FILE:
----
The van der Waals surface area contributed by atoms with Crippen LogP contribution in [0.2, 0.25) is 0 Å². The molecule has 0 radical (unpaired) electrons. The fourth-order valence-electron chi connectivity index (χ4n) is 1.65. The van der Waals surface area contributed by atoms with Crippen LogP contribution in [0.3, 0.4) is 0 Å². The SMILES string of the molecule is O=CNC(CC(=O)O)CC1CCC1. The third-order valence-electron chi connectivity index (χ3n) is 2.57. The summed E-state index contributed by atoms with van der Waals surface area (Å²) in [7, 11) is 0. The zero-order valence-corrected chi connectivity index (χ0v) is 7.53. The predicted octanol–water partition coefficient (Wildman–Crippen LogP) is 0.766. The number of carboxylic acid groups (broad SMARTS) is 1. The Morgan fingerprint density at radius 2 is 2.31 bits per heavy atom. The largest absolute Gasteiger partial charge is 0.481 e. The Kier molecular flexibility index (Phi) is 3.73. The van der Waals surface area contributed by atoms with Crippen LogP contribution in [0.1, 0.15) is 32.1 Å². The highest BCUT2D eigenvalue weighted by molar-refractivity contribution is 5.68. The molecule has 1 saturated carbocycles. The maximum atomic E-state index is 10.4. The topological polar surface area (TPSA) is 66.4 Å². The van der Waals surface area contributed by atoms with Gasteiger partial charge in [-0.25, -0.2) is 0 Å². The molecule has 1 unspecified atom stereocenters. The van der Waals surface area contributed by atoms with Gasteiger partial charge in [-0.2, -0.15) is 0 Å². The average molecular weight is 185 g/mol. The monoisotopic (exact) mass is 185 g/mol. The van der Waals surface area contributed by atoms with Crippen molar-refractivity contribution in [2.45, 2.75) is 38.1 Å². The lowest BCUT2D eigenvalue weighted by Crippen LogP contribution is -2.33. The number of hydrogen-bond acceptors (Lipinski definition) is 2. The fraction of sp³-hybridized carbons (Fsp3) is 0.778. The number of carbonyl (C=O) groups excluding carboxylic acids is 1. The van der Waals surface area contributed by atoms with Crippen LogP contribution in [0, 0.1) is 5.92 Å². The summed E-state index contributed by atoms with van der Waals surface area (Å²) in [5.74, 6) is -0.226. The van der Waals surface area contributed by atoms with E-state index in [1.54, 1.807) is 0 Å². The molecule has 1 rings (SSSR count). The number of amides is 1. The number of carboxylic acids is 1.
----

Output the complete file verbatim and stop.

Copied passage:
The van der Waals surface area contributed by atoms with Crippen LogP contribution in [0.2, 0.25) is 0 Å². The molecule has 0 radical (unpaired) electrons. The fourth-order valence-electron chi connectivity index (χ4n) is 1.65. The van der Waals surface area contributed by atoms with Crippen LogP contribution in [0.3, 0.4) is 0 Å². The SMILES string of the molecule is O=CNC(CC(=O)O)CC1CCC1. The third-order valence-electron chi connectivity index (χ3n) is 2.57. The summed E-state index contributed by atoms with van der Waals surface area (Å²) in [7, 11) is 0. The zero-order valence-corrected chi connectivity index (χ0v) is 7.53. The predicted octanol–water partition coefficient (Wildman–Crippen LogP) is 0.766. The number of carboxylic acid groups (broad SMARTS) is 1. The Morgan fingerprint density at radius 2 is 2.31 bits per heavy atom. The largest absolute Gasteiger partial charge is 0.481 e. The Kier molecular flexibility index (Phi) is 3.73. The van der Waals surface area contributed by atoms with Crippen LogP contribution in [0.1, 0.15) is 32.1 Å². The highest BCUT2D eigenvalue weighted by molar-refractivity contribution is 5.68. The molecule has 1 saturated carbocycles. The maximum atomic E-state index is 10.4. The topological polar surface area (TPSA) is 66.4 Å². The van der Waals surface area contributed by atoms with Gasteiger partial charge in [-0.25, -0.2) is 0 Å². The molecule has 1 unspecified atom stereocenters. The van der Waals surface area contributed by atoms with Gasteiger partial charge in [-0.2, -0.15) is 0 Å². The average molecular weight is 185 g/mol. The monoisotopic (exact) mass is 185 g/mol. The van der Waals surface area contributed by atoms with Crippen molar-refractivity contribution in [2.45, 2.75) is 38.1 Å². The lowest BCUT2D eigenvalue weighted by Crippen LogP contribution is -2.33. The number of hydrogen-bond acceptors (Lipinski definition) is 2. The fraction of sp³-hybridized carbons (Fsp3) is 0.778. The number of carbonyl (C=O) groups excluding carboxylic acids is 1. The van der Waals surface area contributed by atoms with Crippen LogP contribution in [0, 0.1) is 5.92 Å². The summed E-state index contributed by atoms with van der Waals surface area (Å²) in [5.74, 6) is -0.226. The van der Waals surface area contributed by atoms with E-state index in [1.54, 1.807) is 0 Å². The molecule has 1 rings (SSSR count). The number of amides is 1. The number of carboxylic acids is 1.